snipped-for-privacy@nospam.tnx wrote:

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put in

it go

underneath?
Tile the floor and put the vanity on top, it's a cleaner installation. If you've something underneath, another room for example, think water leaking down. Then as previously mentioned, if you ever want to change the vanity think of the complications if you only tiled around it--could even mushroom into a new floor. MLD
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The vanity goes in first normally. As floors are not generally level, the vanity can be leveled with shims, then the tile will butt up to the vanity and hide the gaps.
Unlike kitchen cabinets which cover large areas, bathroom vanities are generally small, so setting the vanity over the tile isn't necessarily bad either, assuming it can be set flat on the tile.
In my experience as a long time tiler, it's more likely that the tile will be replaced before the vanity, and it's a pain in the neck to remove tiles that are set under a vanity.
Also, if someone replaces a vanity in 10 years, most likely the tile won't be left behind anyway, as it too will be outdated.
The answer to the question is..... either way will work.
thetiler
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My son's toilet broke, and the new one didn't match the footprint of the original, so we ended up having to retile the whole bathroom. Since then, I always have the tile go under the toilet, and I would treat the vanity the same way.
mrsgator88 wrote:

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Tile under the toilet is a no-brainer. Anyone who tiles around a toilet is an idiot. The need to pull a toilet to fix a bad seal or do a cleanout is aways a present possibility.
Maybe people up north change out vanities often, leaving the old tile, but in my experience I've seen very few vanities changed out in less than 15 or 20 years of their use.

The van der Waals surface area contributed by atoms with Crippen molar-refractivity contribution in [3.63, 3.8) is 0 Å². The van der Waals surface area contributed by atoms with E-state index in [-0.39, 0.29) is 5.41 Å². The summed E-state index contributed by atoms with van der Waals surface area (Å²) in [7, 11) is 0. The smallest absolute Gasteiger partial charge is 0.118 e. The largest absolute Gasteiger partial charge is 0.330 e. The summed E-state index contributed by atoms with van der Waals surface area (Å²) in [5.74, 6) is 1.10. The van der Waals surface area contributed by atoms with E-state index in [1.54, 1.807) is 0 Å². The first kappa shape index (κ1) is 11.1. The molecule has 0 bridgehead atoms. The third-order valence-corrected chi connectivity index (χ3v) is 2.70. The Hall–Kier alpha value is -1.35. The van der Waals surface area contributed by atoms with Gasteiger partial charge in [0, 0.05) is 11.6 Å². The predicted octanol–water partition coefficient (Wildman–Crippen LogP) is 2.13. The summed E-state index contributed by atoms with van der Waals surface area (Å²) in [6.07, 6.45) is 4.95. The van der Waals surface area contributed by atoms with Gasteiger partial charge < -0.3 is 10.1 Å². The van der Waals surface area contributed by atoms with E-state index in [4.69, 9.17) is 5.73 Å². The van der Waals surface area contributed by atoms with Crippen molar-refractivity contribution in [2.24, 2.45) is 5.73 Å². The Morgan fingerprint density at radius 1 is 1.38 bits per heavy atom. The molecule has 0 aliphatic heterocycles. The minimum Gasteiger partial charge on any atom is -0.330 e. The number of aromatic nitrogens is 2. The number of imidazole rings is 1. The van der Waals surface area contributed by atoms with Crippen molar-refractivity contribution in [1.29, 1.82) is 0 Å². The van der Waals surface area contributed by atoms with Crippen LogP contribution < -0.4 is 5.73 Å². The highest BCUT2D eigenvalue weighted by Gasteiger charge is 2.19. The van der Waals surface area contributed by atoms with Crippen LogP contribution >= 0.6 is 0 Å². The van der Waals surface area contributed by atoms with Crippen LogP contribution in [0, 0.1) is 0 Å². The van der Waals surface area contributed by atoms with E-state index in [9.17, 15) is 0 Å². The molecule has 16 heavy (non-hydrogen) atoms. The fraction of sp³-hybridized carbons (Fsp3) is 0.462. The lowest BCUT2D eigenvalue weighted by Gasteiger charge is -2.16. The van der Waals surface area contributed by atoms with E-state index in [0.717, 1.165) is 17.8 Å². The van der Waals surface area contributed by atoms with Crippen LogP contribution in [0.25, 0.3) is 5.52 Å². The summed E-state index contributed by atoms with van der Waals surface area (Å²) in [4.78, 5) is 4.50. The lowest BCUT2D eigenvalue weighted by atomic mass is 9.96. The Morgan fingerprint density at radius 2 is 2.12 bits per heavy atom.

thetiler
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You must not work on much rental property.
For homeowners I would agree with you.
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Colbyt
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Rueful chuckle. Yeah, there are a lot of slob tenants. But there are also a lot of slumlords who only put in cheap pressboard crap, which only makes 3-4 years with even a careful tenant. But if I was rehabbing a house for rental use, I would definitely do the bathroom with wall-to-wall floors, and any other tricks I could think of the make future refresh cycles easier.
aem sends...
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True I haven't worked on much lower end rental stuff, just expensive seasonal rentals out on the water as far as rentals go. People paying 2K a week don't usually trash the vanities :) Even a cheap vanity could last 20 years in a private home.
I can agree that in the case of a rental where the vanities may be misused, tiling all the way under might be a good idea.
thetiler
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replying to mrsgator88, Maria wrote: You lose height on the cabinet if you install it first and tile up to it. It's a pain to salvage the old one in decent condition to donate if you tile up to it. Either way, you need base shoe at the toe kick of the vanity.